This Tuesday, April 12, 2011, marks the 150th anniversary of the firing on Fort Sumter, South Carolina, which ignited the American Civil War. Although the war began a century and a half ago, new evidence in the form of letters, diaries, maps, photographs continue to be discovered that further our understanding of this pivotal period of American history. And Loudoun is no different. To capture some of the materials that are uncovered, the Loudoun Civil War Sesquicentennial Committee, in conjunction with the Library of Virginia and Virginia Civil War Sesquicentennial Commission, welcomed the Civil War Legacy Project to Leesburg on Saturday, April 9th.
To say the least, this was a cool event. More than 30 individuals brought materials in for the archivists to scan and add to Virginia's collection. Many of them brought more than one document, and some even brought boxes of materials. It was fascinating to watch these pages of history (literally) being brought in and hear the stories of how their owners came about them. The most interesting one for me, as documented in the video, is the woman, Anne Crocker, who brought a photo of her great grand uncle Cumberland George Orrison, who was the first soldier killed in the War in Loudoun in August of 1861. The photo reveals a young man, in his twenties, staring back at you from a century and a half ago, his expression no less determined than when the photographer opened the shutter. Its a haunting image, and speaks to the trials to come for Loudoun, Virginia, and the entire country. His family would never be the same, and neither would the country. That's why I love these type of events. It brings history to life, through the diaries, letters, and photos of a people who lived long ago, but who are not that different from us today. Its good to remember where we came from. And to leave a legacy.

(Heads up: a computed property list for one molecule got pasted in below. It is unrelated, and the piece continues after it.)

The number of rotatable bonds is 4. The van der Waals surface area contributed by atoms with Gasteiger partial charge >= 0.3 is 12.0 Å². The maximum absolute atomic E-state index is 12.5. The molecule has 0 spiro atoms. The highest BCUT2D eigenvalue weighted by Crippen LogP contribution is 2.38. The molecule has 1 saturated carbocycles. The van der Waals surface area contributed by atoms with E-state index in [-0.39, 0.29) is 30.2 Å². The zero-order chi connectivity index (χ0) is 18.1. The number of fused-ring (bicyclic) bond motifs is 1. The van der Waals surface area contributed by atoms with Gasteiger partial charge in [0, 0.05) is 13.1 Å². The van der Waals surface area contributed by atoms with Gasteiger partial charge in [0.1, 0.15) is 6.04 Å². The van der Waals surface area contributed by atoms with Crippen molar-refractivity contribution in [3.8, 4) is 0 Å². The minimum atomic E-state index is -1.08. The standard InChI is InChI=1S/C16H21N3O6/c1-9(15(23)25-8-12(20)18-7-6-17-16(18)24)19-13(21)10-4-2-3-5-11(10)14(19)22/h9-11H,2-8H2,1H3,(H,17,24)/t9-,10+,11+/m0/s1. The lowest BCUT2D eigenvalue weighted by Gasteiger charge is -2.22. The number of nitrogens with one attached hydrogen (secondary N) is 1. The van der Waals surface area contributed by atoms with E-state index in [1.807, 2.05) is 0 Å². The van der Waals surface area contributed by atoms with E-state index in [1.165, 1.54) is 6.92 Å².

For more information on the Civil War Legacy Project, go to: VirginiaCivilWar.org/Legacy